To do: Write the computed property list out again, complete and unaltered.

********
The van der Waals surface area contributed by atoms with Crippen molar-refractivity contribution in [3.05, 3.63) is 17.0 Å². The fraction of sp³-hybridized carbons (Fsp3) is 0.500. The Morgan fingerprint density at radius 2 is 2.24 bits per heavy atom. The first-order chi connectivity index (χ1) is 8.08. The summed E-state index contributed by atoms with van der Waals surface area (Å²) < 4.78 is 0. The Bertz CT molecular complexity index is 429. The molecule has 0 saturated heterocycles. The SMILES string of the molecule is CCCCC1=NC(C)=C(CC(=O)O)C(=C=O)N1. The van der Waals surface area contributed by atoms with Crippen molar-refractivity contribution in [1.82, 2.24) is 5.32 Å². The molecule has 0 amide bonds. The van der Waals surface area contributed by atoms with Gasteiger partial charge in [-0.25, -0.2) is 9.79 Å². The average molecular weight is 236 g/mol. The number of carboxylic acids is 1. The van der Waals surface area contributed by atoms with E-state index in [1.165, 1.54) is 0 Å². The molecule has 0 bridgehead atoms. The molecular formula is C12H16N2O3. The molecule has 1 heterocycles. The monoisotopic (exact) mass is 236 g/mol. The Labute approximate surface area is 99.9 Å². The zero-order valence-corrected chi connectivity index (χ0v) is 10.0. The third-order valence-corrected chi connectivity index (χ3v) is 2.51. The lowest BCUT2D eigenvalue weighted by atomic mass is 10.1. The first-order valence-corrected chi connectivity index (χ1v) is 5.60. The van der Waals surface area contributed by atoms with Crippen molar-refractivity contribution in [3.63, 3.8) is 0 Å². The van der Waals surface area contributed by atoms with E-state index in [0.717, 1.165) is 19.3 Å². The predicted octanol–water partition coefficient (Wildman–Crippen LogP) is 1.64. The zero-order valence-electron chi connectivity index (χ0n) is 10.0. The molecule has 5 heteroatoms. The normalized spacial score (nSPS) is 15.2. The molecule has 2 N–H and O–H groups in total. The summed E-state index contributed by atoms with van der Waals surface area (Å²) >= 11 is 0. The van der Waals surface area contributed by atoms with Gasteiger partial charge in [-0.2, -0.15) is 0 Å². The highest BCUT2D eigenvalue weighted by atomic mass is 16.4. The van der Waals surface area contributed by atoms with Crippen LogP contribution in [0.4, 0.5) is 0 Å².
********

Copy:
The van der Waals surface area contributed by atoms with Crippen molar-refractivity contribution in [3.05, 3.63) is 17.0 Å². The fraction of sp³-hybridized carbons (Fsp3) is 0.500. The Morgan fingerprint density at radius 2 is 2.24 bits per heavy atom. The first-order chi connectivity index (χ1) is 8.08. The summed E-state index contributed by atoms with van der Waals surface area (Å²) < 4.78 is 0. The Bertz CT molecular complexity index is 429. The molecule has 0 saturated heterocycles. The SMILES string of the molecule is CCCCC1=NC(C)=C(CC(=O)O)C(=C=O)N1. The van der Waals surface area contributed by atoms with Crippen molar-refractivity contribution in [1.82, 2.24) is 5.32 Å². The molecule has 0 amide bonds. The van der Waals surface area contributed by atoms with Gasteiger partial charge in [-0.25, -0.2) is 9.79 Å². The average molecular weight is 236 g/mol. The number of carboxylic acids is 1. The van der Waals surface area contributed by atoms with E-state index in [1.165, 1.54) is 0 Å². The molecule has 0 bridgehead atoms. The molecular formula is C12H16N2O3. The molecule has 1 heterocycles. The monoisotopic (exact) mass is 236 g/mol. The Labute approximate surface area is 99.9 Å². The zero-order valence-corrected chi connectivity index (χ0v) is 10.0. The third-order valence-corrected chi connectivity index (χ3v) is 2.51. The lowest BCUT2D eigenvalue weighted by atomic mass is 10.1. The first-order valence-corrected chi connectivity index (χ1v) is 5.60. The van der Waals surface area contributed by atoms with Crippen molar-refractivity contribution in [3.63, 3.8) is 0 Å². The van der Waals surface area contributed by atoms with E-state index in [0.717, 1.165) is 19.3 Å². The predicted octanol–water partition coefficient (Wildman–Crippen LogP) is 1.64. The zero-order valence-electron chi connectivity index (χ0n) is 10.0. The molecule has 5 heteroatoms. The normalized spacial score (nSPS) is 15.2. The molecule has 2 N–H and O–H groups in total. The summed E-state index contributed by atoms with van der Waals surface area (Å²) >= 11 is 0. The van der Waals surface area contributed by atoms with Gasteiger partial charge in [-0.2, -0.15) is 0 Å². The highest BCUT2D eigenvalue weighted by atomic mass is 16.4. The van der Waals surface area contributed by atoms with Crippen LogP contribution in [0.4, 0.5) is 0 Å².